“I get a kick out of the Small Medium Size Business division talking about pricing of under $20K / month. That’s a pretty penny, but I guess for company where downtime is priced in the thousands (or much more) per minute it might be a good buy. But companies fitting that description have always been big companies in my experience.”
Ah the old SMB problem, where IBM’s M is everyone else’s E, and IBM’s S is everyone else’s M.
$20k per month? Sounds like a good deal – where do I sign up?
Seriously – as I have long argued, IBM really needs to work out ways to touch smaller companies. Web 2.0 isn’t just about grassroots devs, but also service consumers and brokers.
Google, Yahoo and Microsoft are acquiring cool firms long before they have time to develop a dependence on, or even orientation towards, IBM’s enterprisey products. Amazon and salesforce.com offer data storage and hosting. Google absolutely plans to be the great database in the sky, and in the world of the mashup data matters more than applications.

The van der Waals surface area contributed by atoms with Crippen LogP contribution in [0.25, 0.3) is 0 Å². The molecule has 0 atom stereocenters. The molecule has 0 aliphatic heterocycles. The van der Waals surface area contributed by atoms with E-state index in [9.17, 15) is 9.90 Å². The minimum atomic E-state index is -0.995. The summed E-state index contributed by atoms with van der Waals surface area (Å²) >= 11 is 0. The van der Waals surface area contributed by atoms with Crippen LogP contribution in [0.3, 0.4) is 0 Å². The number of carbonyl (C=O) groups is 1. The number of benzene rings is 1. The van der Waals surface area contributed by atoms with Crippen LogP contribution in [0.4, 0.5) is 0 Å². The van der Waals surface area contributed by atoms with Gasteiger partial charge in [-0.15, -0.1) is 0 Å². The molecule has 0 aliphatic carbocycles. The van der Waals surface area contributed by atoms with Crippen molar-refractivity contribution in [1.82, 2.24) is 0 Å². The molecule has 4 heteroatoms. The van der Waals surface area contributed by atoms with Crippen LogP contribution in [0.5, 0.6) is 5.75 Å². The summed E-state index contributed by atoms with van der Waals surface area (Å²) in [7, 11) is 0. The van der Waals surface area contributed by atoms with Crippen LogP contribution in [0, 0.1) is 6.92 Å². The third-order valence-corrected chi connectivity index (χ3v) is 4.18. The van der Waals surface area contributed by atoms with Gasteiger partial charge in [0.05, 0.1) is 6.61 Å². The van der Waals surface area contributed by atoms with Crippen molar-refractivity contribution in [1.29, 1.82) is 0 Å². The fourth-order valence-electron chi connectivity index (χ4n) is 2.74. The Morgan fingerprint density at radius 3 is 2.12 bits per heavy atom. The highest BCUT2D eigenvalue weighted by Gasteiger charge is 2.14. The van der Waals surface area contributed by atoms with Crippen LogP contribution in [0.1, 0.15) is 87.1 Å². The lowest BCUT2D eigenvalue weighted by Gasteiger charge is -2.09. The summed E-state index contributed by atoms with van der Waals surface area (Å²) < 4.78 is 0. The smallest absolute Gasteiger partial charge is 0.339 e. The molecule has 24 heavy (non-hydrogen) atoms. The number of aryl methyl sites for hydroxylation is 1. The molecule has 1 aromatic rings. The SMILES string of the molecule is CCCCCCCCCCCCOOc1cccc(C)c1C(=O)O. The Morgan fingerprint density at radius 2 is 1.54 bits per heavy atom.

When Microsoft recently announced a multi-billion dollar investment in hosting for web 2.0 and so on, IBM’s response was silence. Maybe that was because of the impact on Microsoft’s share price when it announced a massive new capex program.
But hasn’t IBM already made that investment? You would think the firm can get a pretty decent deal on servers and storage. So what exactly is the role of IBM as a hosting company? IBM has all the infrastructure and potentially economies of scale – so why not leverage it.
Frankly I think IBM hosting and developerworks need to work out a plan. Developerworks needs to host/capture useful or cool services, not just content and downloads. IF I was Buell Duncan I would make John Musser an offer for starters.
Buell says IBM needs to be ready for software as a service. I think IBM needs to be ready for the grassroots. wasce may be less enterprisey than WebSphere classic, but that doesn’t mean its what the cool kids are using. eon, cognizant and centric CRM all look Web 1.0 to me.